Spring Green Infusions, Foot Soaks and Breathing Practice

An outdoor sunny, social gathering with good conversation accompanied by an energising herbal infusion that lifts the spirits and refreshes the body seems a pretty perfect way to spend free time this spring. A cold or hot infusion is one of the simplest and most effective ways of taking the benefits of herbs either as a tea to drink, or as a topical therapeutic treatment in a foot soak or a compress. Perhaps throw caution to the wind, grab a few blankets and enjoy one of the green tea infusion recipes whilst indulging in a restorative and immune boosting foot soak and a breathing practice.

Green tea leaves come from the same camelia sinensis plant as ‘builders’ and other black teas, but the processing of the leaf is different – a little like the differences in chocolate. Green tea is dried or withered and then heated but does not go through the same extensive fermentation process resulting in the oxidization that causes leaves to darken in black tea. Green tea has been used medicinally for over 3000 years and is believed to aid the digestion of fatty or oily foods and to normalise the metabolism. It contains tannins, Vitamin C, polyphenols – (mainly the flavonoids catechin and EGCG) and the amino acid l-theanine. The latter has received interest recently because of research linking l-theanine to the lowering of anxiety and stress and improvement in symptoms of depression. Green Tea continues to be the mainstay of the traditional Japanese tea ceremony – albeit in evolved matcha forms.

In the last few years tea is now being grown closer to home in Perthshire and other areas of the UK where acidic soil conditions are enjoyed. One of the slightly more unusual, but delightful combinations we have found is green tea, dried hibiscus flower and fresh ginger. The resulting drink is both refreshing and beneficial to the immune system overall and makes a thirst-quenching iced tea in the warmer months. We developed a slightly more seasonal, local variation in recipe number two which includes the wild raspberry leaves currently unfurling amongst the brambles.  To balance and complement we added locally foraged and dried rosehips.


1 tsp green tea

1 dsp dried hibiscus hibiscus sabdariffa also called Red or Jamaica Tea containing vitamin C and used as a cough remedy in Africa and Asia

2 slices fresh ginger zingiber officinale as a general tonic and anti inflammatory aid


1 tsp of green tea

2 tsp dried rosehips from rosa canina  as a source of vitamins C, B E & K and tonic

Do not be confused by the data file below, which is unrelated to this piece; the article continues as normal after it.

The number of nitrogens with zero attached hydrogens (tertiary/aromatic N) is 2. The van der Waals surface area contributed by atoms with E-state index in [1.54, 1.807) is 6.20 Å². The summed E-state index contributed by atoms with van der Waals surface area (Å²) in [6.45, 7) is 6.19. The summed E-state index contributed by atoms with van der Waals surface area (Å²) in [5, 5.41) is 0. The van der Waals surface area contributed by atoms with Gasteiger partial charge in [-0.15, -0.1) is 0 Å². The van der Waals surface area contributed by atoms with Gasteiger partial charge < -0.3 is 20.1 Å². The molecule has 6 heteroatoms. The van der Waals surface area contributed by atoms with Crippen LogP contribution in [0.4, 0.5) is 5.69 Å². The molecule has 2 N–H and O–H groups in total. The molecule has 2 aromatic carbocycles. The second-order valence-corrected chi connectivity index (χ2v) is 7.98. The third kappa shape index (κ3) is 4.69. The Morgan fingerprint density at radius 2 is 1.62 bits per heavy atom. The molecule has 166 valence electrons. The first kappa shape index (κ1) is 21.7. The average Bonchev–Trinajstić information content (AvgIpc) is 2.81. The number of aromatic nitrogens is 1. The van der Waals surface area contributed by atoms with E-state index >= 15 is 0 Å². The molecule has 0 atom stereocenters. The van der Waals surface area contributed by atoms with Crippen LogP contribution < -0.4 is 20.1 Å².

2 tsp finely chopped wild raspberry rubus idaeus leaves as a natural source of potassium and magnesium

Local Honey to taste


For our foot soak we settled on a blend of ginger, turmeric and lemongrass as a good combination aimed at inflammation and congestion in the respiratory system. This blend also provides a soothing and warming fragrance to lift the spirit. Simply decoct  the ingredients for approximately 20 mins, strain, add to a large basin and top up with warm (not boiling water) add some Epsom salts for maximum effect and bathe the feet for 15-20 mins. The aforementioned blankets can act as a tent to seal in the vapours and heat. The blend can also be used as a compress by wrapping the herbs in muslin and steaming the parcel gently to release the constituents. The resulting compress is applied to the skin whilst warm and left in situ for up to an hour or massaged in circular motion to increase blood flow. During the foot bath – a little focused breathing practice will complement the effects.

1 tbsp sliced fresh turmeric curcuma longa – a known stimulant used externally for bruising and internally to relieve catarrh
1 tbsp sliced fresh ginger zingiber officinale used as a stimulant and rubefacient
1tbsp chopped lemongrass Andropogon spp for delicate and uplifting citrus fragrance

Focused Breathing exercise

For general lung health we can take an hour of aerobic exercise every single day preferably outdoors, to get the blood pumping around th­­­­e body; bringing oxygen to tissues and removing waste toxins. Perspiring helps with the elimination of toxins through the­­ skin and focused deep and rapid breathing using the bellows breath (or bhastrika breath) enables excretion of toxins through the lungs.

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